Liberty promised to pay $550,000 in refunds, and agreed to implement tougher training, as well as more stringent sales procedures to prevent future frauds. The agreement was signed yesterday by Liberty CEO David Hernandez and by representatives of state Attorney General Eric T. Schneiderman.
The settlement covers sales throughout New York since 2012, including the territories of Con Edison in Westchester and of Orange & Rockland Utilities. New York allows businesses and residents to buy electricity from companies such as Liberty, instead of from their local utilities, under the rationale that competition tends to lower prices.
Liberty, a subsidiary of Liberty Power Corp. in Fort Lauderdale, Florida, touts its “service with a personal touch” on its website and declares that it believes in “doing business by doing the right things.”
Initially, it focused on small and medium-sized businesses, but in 2012 it began soliciting residential customers. Complaints to the Public Service Commission and state attorney general soared.
Sales representatives impersonated local utility reps by displaying false identifications and wearing clothing similar to the local utility’s uniform. Some reps gained entry to apartment buildings by pretending to work for a government agency.
They said they were trying to confirm that customers were not being overcharged by their utility providers. Liberty’s rates were lower, buyers were assured, but in many instances customers ended up with higher bills.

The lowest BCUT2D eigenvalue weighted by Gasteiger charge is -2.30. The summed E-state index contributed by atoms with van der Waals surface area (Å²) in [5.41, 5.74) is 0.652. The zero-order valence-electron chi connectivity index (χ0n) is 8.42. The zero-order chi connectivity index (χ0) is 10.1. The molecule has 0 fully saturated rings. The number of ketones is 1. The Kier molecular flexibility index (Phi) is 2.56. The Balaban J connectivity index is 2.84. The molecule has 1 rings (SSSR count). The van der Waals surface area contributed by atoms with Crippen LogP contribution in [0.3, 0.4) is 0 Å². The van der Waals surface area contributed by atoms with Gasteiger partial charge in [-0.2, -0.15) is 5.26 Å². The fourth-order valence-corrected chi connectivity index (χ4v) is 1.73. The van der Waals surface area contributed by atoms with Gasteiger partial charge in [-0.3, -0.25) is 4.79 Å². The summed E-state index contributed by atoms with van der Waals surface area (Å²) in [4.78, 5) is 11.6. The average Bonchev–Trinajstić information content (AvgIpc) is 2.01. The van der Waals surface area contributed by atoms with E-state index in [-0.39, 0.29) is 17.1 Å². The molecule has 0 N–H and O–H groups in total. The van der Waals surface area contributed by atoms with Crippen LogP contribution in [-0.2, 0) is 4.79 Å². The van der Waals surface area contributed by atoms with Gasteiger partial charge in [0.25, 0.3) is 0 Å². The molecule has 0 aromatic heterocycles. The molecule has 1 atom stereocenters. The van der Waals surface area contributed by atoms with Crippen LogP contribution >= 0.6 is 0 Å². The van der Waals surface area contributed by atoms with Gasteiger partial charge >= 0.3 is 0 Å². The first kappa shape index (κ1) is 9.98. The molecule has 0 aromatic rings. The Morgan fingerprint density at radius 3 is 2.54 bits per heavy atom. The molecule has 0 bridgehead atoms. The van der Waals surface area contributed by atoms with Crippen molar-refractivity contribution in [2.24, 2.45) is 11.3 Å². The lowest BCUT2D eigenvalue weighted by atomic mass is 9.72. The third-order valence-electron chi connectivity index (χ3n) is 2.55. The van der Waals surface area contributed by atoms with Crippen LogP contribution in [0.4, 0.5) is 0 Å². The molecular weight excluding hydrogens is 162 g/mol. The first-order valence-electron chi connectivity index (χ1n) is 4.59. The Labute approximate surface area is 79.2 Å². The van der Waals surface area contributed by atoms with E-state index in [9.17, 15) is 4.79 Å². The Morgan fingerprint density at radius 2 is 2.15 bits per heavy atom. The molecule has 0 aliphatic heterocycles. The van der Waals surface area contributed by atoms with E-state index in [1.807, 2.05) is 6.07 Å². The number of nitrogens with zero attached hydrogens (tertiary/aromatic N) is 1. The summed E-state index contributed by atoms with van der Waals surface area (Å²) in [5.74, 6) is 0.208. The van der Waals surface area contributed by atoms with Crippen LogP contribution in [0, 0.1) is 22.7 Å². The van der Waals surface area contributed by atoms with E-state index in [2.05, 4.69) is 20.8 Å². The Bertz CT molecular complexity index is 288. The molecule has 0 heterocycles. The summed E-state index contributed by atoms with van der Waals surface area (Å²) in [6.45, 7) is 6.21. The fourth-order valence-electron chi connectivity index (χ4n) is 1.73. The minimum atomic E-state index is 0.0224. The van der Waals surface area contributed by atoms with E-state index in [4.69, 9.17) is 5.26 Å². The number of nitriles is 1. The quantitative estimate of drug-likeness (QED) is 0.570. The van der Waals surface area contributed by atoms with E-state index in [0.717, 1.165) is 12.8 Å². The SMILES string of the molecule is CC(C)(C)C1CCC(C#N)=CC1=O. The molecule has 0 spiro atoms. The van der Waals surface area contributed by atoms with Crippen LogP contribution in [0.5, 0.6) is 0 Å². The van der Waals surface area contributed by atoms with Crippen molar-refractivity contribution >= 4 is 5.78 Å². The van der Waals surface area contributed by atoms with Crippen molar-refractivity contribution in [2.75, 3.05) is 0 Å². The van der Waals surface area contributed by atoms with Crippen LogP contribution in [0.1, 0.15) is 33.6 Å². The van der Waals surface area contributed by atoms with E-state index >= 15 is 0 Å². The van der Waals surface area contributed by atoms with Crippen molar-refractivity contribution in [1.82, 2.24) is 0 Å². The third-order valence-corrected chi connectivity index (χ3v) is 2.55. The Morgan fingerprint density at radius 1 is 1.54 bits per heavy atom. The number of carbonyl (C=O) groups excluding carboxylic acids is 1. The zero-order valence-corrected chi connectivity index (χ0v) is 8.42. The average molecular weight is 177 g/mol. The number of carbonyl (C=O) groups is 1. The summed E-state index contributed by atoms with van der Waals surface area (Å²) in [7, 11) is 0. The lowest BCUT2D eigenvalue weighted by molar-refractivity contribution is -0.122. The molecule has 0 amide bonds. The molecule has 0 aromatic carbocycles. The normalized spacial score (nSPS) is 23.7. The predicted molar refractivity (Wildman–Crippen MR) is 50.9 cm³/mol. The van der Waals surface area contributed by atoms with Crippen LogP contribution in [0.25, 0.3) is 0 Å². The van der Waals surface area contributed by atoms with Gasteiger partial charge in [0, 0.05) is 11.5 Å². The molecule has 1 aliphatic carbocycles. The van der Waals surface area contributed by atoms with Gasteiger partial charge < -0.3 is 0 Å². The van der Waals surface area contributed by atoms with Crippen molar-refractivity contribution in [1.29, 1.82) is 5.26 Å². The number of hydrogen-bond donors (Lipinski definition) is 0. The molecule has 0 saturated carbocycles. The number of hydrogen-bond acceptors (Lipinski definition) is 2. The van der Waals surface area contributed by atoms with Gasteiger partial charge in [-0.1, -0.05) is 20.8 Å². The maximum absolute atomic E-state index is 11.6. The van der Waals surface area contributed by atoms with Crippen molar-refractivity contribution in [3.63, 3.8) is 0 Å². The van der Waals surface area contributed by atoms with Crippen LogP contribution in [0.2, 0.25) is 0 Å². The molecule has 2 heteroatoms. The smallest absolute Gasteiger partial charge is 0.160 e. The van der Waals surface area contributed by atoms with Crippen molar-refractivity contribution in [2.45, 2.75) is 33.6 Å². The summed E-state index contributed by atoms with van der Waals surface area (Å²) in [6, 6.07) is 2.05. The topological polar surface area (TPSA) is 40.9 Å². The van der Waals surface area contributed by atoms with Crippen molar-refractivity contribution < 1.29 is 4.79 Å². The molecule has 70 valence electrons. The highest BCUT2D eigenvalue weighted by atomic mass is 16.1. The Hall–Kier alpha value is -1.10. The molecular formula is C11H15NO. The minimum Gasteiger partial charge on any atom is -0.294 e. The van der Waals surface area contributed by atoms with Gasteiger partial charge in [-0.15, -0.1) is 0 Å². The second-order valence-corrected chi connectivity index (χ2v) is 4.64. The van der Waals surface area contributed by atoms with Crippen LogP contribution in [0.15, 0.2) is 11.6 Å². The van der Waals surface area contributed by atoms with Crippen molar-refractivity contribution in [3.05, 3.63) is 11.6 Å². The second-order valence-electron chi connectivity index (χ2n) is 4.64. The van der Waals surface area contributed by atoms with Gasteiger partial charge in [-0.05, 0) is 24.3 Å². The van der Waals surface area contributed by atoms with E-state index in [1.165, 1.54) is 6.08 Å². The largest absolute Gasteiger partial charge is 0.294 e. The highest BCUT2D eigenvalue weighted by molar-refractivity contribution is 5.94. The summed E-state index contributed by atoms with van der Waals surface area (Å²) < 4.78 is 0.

People were tricked into signing up for Liberty’s services: they were presented with forms that were described as a billing correction or a discount that were actually enrollment contracts.
Sales reps got children and occupants of homes who were not the customers of record to consent to enrollment. When customers learned of the new service and cancelled, they were charged a $200 early termination fee.
People were not given copies of documents they signed. Those who tried to cancel service were often unable to reach a live person on Liberty’s customer service line, were put on hold for unreasonably long periods or promised return calls that never came.
Telemarketers repeatedly made calls to phone numbers listed on the federal Do Not Call Registry. The Public Service Commission alerted Liberty to improper sales tactics in 2012 but the company was unable to curb the complaints.
Liberty had hired a marketing contactor to solicit residential customers. That firm hired a subcontractor who in turn hired numerous small-scale subcontractors. But Liberty failed to promptly recognize the red flags or rein in the contractors.
In 2013, the PSC suspended Liberty’s authority to conduct door-to-door sales. After the company fired the marketing firm and revised its program, it was allowed to resume sales under a two-year probation period.
But since 2015, the settlement says, more than 100 complaints have been lodged against Liberty for the same kinds of deceptive practices. The settlement requires Liberty to correct those practices, train its sales reps, monitor performance and establish a $550,000 fund.
New Yorkers who bought electricity from Liberty can apply for a refund online at https://forms.ag.ny.gov/CIS/consumer-complaints.jsp or by calling 800-771-7755.
Liberty neither admitted nor denied the attorney general’s findings, in the standard language of such settlements, and conversely agreed not to express any views that the settlement is without factual or legal basis.